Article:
Meet undergraduate student Lori Trovato

Lori Trovato

Lori Trovato is a long-time student of agriculture and hopes to pass on her enthusiasm for the subject as an agriculture teacher. In an upcoming summer program, she will use education modules that she developed. Lori begins graduate school in the fall.

What is your major? Why did you choose this major? I am a horticulture major. I decided to study horticulture because I attended an agriculture high school, and I had to take classes in all of the different disciplines. I was originally interested in animal science, but I liked the horticulture class the most. When I was 14, I worked for a florist and nursery. My experience working there further fueled my passion for horticulture, and I was certain that this was what I wanted to do with my life.

Name two or three activities, internships or jobs that have enriched your studies. I coached high school plant science students for the CDE (Career Development Event) that UConn has every fall. The floriculture part of the competition involves a written exam, corsage design, 50 plants to identify and a mock display. I also judged the CDE for the floriculture and landscape competitions. When I competed in high school, I was able to make it to nationals and win the gold in the floriculture competition in Kansas City. I am now the assistant super attendant of the eastern states regional CDE event held in Massachusetts.

I was a judge at an FFA competition at E.O. Smith High School. One competition I judged was corsage design. I was able to show the students their strengths and weaknesses and help them learn how to improve. I also judged a speech competition. The other judges and I would tell students to prepare a speech on an assigned agricultural topic. Later, we asked students questions about their topics. This was a way to engage and challenge the students. Being a judge at these competitions was a rewarding applied learning experience.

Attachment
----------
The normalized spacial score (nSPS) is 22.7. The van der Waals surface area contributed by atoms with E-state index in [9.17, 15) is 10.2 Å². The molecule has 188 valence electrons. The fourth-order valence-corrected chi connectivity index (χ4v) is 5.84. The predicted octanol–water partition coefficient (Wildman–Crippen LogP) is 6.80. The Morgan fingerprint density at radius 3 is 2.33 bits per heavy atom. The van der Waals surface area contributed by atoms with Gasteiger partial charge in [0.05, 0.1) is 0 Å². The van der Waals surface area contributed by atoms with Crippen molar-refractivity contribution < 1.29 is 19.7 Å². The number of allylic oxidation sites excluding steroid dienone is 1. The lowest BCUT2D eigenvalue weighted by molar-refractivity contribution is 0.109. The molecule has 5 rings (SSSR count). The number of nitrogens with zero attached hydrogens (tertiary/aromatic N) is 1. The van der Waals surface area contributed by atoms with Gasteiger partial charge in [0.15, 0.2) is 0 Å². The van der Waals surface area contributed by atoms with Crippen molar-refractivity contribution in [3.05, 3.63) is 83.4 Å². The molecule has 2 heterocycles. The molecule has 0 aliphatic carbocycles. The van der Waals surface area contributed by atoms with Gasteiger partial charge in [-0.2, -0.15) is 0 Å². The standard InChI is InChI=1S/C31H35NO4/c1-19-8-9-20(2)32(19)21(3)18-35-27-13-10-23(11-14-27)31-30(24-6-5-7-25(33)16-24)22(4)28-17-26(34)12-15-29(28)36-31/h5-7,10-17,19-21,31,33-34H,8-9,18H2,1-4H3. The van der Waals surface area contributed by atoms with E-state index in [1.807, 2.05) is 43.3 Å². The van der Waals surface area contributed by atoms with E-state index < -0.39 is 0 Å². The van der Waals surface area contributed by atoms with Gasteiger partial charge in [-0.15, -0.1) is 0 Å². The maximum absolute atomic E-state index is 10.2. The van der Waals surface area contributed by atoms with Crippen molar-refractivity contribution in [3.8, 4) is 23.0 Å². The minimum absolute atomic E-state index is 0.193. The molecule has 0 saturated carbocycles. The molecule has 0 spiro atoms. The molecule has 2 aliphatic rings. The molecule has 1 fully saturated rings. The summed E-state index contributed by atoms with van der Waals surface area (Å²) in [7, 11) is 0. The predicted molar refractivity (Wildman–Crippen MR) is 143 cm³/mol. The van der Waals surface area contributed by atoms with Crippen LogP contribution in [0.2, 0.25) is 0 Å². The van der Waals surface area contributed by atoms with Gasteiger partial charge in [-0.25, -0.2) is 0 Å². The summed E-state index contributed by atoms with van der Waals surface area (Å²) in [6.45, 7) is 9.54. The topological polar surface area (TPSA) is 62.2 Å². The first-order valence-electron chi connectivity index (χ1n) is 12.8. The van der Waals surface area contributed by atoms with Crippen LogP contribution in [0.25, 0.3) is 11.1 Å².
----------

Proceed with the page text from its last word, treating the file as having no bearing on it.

I had an independent study this past semester where I created plant science education modules. I used the teaching method of cross walking, which is a newer way to put more emphasis on engaging students. Instead of using just PowerPoint presentations in the classroom, this method involves group activities and melds different disciplines together. For example, lessons combine plant science with poetry and public speaking. My education modules were successful; and I have an opportunity to teach a summer program using them.

Which one of these endeavors was the most memorable? Why? My independent study was the most memorable experience for me. I realized that teaching with cross walking is where I want to focus my energies in the future. I was able to branch out and take risks, which was beneficial for me. I have found a way of teaching and doing exercises that is beyond using only PowerPoint, and most of all, I have found potential in myself.

What was the biggest challenge in your UConn career? Surviving chemistry class was the biggest challenge in my time at UConn. I did not do well in such a large classroom, and the amount of math involved was a struggle for me. I was able to get through it but not without a lot of hard work and perseverance.

When do you expect to graduate? What then? I am graduating this May and am going on to an accelerated Master’s NEAG program at UConn’s Greater Hartford Campus. It is an eleven-month program, and I will graduate with a teaching certification, specializing in agriculture education. After I graduate, I plan to become a high school agriculture teacher and continue to make education modules. In elementary schools, I want to advocate for the importance of agriculture and teaching for the visual learner, as well as the teaching method of cross walking.

Is there anything else you would like us to know about you? I have the philosophy that kids need to follow their dreams no matter how outside the box they are. They need to keep going and believe that accomplishments are possible. Although life can be overwhelming, anything is possible if you take it one step at a time.

By Claire Morris